Quantum Time Travel Paradox Solved: Study
If a person travels back in time and kills her own mother, well that’s pretty sinister—but it also creates for her an existential paradox. How does she exist if her mother doesn’t give birth to her?
Quantum computing theory was plagued by a similar paradox. It could be used to solve very complex mathematical problems, but to do so could seriously mess with time.
An international team of scientists has developed a way, however, for quantum computing to use time travel without breaking causality. They published their study Nov. 24 in the journal Quantum Information.
The key is using open timelike curves (OTCs) instead of closed timelike curves (CTCs). Both are time-loops, which are made possible within Albert Einstein’s General Relativity theory by traveling through wormholes.
The CTCs create causal paradoxes, similar to the woman killing her mother in the past. This happens because an object entering a wormhole can interact with causal factors in its own past. But, in the case of OTCs, the object cannot interact with those factors.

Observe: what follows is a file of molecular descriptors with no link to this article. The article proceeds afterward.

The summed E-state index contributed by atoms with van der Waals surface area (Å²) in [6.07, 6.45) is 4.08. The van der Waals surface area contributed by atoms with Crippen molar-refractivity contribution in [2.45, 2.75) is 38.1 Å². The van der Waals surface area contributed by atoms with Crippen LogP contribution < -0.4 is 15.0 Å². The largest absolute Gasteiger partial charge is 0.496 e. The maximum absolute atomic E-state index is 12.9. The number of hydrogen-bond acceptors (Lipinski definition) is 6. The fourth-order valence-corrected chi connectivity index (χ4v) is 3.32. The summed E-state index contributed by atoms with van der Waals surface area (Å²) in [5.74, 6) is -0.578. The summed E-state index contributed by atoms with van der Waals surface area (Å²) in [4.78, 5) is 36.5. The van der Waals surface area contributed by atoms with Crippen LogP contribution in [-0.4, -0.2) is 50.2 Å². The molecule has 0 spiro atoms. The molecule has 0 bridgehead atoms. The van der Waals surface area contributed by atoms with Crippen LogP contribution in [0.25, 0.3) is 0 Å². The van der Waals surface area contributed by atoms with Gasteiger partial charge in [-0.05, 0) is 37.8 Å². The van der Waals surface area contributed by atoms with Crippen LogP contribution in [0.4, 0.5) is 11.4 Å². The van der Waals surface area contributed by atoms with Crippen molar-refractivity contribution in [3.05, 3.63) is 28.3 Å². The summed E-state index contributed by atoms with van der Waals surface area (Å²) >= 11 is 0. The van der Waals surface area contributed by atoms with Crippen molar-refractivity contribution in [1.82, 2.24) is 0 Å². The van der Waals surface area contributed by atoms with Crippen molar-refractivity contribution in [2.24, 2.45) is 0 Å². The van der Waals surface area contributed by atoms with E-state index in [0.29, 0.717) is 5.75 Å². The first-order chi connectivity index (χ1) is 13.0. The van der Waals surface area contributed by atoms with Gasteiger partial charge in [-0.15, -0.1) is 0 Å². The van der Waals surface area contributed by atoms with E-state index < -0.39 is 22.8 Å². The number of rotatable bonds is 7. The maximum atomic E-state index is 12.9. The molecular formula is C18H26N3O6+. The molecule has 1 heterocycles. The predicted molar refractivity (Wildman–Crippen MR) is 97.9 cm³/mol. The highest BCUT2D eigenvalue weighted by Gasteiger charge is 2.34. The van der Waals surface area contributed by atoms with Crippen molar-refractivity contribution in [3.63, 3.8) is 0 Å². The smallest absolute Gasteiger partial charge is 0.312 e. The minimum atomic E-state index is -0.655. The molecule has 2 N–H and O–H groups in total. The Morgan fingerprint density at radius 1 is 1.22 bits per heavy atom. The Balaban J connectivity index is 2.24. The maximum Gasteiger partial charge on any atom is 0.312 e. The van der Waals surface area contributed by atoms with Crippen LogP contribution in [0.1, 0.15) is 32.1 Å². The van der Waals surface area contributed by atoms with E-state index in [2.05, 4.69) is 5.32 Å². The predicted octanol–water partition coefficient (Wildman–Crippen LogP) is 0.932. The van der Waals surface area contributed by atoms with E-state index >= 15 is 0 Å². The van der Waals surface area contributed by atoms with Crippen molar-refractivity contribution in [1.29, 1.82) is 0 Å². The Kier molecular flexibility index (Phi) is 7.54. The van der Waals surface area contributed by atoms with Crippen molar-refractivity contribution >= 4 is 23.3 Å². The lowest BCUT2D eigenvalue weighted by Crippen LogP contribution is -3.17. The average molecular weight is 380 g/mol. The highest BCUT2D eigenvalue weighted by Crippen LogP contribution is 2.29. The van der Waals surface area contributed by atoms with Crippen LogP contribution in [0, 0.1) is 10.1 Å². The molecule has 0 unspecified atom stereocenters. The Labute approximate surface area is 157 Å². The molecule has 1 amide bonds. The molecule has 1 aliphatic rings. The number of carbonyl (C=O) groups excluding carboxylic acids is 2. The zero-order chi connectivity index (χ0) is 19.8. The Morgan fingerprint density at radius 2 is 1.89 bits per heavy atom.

“[It] is completely isolated from anything that can affect its own causal past during the time-traveling process,” the study states. “This naturally occurs, for example, in instances where the wormhole mouths are spatially separated.” [See a diagram here]
So how does this help solve complex equations?
Foundational constraints of quantum theory are broken. For example, “the uncertainty principle can be violated, and arbitrary unknown quantum states can be cloned to any fixed fidelity,” the study explains. Scientists are able to bend the rules that make solving some equations seemingly impossible, thus making the solutions possible.
Before the recent findings, it was thought that this rule-bending brought with it the paradox of broken causality.
With OTCs, however, the study explains: “The time-traveling particle has the potential to break causality, [but] its complete isolation ensures that causality never actually breaks.” The rules can still be bent to solve the equations, but the paradox of broken causality is avoided.
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